Andy Piacsek – firstname.lastname@example.org
Central Washington University, Department of Physics, Ellensburg, WA, 98926, United States
Ph.D. candidate, University of Texas
Dept. of Mechanical Engineering
Popular version of 4pMU3 – An experiment to measure changes in violin instrument response due to playing-in
Presented at the 185th ASA Meeting
Read the abstract at https://doi.org/10.1121/10.0023547
Please keep in mind that the research described in this Lay Language Paper may not have yet been peer reviewed.
How is a violin like a pair of hiking boots? Many violinists would respond “They both improve with use.” Just as boots need to be “broken in” by being worn several times to make them more supple, many musicians believe that a new violin, cello, or guitar, needs to be “played in” for a period of time, typically months, in order to fully develop its acoustic properties. There is even a commercial product, the Tone-Rite, that is marketed as a way to accelerate the playing-in process, with the claim of dramatically increasing “resonance, balance, and range,” and some builders of stringed instruments, known as luthiers, provide a service of pre-playing-in their instruments, using their own methods of mechanical stimulus, prior to selling them. But do we know if violins actually improve with use?
We tested the hypothesis that putting vibrational energy into a violin will, over time, change how the violin body responds to the vibration of the strings, which is measured as the frequency response. We used three violins in our experiment: one was left alone, serving as a control, while the two test violins were “played” by applying mechanical vibrations directly to the bridge. One of the mechanical sources was the Tone Rite, the other was a shaker driven with a signal created from a Vivaldi violin concerto as shown in the video below. The total time of vibration exceeded 1600 hours, equivalent to ten months of being played six hours per day.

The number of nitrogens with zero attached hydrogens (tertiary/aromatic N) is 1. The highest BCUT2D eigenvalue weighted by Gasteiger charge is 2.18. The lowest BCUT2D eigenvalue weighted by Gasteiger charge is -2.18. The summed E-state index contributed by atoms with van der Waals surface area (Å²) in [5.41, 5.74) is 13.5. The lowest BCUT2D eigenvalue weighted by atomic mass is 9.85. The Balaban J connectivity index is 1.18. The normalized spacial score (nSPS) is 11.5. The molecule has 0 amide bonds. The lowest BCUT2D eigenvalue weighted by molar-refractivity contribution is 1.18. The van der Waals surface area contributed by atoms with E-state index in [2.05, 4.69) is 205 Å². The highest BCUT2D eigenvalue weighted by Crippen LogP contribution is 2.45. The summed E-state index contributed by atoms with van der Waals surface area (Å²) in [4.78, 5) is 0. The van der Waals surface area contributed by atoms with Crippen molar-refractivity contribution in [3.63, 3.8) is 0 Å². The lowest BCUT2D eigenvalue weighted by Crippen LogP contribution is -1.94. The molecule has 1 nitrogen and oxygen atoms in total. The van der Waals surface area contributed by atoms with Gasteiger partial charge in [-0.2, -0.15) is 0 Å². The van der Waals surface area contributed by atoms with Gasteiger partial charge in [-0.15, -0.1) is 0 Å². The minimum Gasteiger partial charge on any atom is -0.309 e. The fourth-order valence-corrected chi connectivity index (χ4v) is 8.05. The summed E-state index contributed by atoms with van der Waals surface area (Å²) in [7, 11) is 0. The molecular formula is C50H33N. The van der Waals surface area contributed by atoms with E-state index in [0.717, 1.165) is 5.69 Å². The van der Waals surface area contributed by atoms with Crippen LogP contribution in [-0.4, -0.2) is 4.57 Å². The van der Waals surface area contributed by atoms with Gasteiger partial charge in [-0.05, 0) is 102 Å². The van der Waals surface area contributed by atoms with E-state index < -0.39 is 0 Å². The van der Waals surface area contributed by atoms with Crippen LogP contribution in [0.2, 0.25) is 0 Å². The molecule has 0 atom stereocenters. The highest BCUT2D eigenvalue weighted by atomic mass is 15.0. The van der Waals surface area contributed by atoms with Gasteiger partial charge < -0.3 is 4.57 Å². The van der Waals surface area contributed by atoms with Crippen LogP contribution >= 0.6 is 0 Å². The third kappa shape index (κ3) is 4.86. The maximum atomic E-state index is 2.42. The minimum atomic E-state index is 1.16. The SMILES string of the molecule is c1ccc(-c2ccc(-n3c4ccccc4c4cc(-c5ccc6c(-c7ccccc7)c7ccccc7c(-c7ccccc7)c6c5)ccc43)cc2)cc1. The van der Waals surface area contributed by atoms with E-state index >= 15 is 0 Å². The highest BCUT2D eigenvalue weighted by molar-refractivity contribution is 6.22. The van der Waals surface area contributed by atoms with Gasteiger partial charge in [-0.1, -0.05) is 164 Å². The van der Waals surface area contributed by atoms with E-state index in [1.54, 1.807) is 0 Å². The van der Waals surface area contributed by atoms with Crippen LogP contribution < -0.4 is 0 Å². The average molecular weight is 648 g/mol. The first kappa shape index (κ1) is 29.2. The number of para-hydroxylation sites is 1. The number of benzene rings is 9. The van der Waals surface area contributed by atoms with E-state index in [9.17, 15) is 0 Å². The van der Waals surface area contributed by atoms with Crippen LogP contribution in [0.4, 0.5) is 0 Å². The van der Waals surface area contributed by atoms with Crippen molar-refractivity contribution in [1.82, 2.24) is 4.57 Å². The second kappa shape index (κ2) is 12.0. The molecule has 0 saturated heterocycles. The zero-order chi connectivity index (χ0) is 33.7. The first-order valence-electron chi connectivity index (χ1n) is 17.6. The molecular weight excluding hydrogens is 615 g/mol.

Approximately once per week, we measured the frequency response of all three violins using two standard methods: bridge admittance, which characterizes the vibration of the violin body, and acoustic radiativity, which is based on the sound radiated by the violin. The measurement set up is illustrated in Figure 1.
Figure 1: Measuring the frequency response of a violin in an anechoic chamber.
Having a control violin allowed us to account for factors not associated with playing-in, such as fluctuating environmental conditions or simple aging, that might affect the frequency response. If mechanical vibrations had the hypothesized effect of physically altering the violin body, such as creating microcracks in the wood, glue, or varnish, and if the result were an increase in “resonance, balance, and range”, then we would expect a noticeable and cumulative change in the frequency response of the test violins compared to the control violin.
We did not observe any changes in the frequency responses of the violins that correlate with the amount of vibration. In Figure 2a, we plot a normalized difference in the bridge admittance between the two test violins and the control violin; Figure 2b shows a similar plot for the acoustic radiativity.
In both plots, we see no evidence that the difference between the test violins and the control violin increases with more vibration; instead we see random fluctuations that can be attributed to the slightly different experimental conditions of each measurement. This applies to both the Tone-Rite, which vibrates primarily with the 60 Hz frequency of the electric power it is plugged into, and the shaker, which provided the same frequencies that a violinist practicing her instrument would create.
Our conclusion is that long term vibrational stimulus of a violin, whether achieved mechanically or by actual playing, does not produce a physical change in the violin body that could affect its tonal characteristics.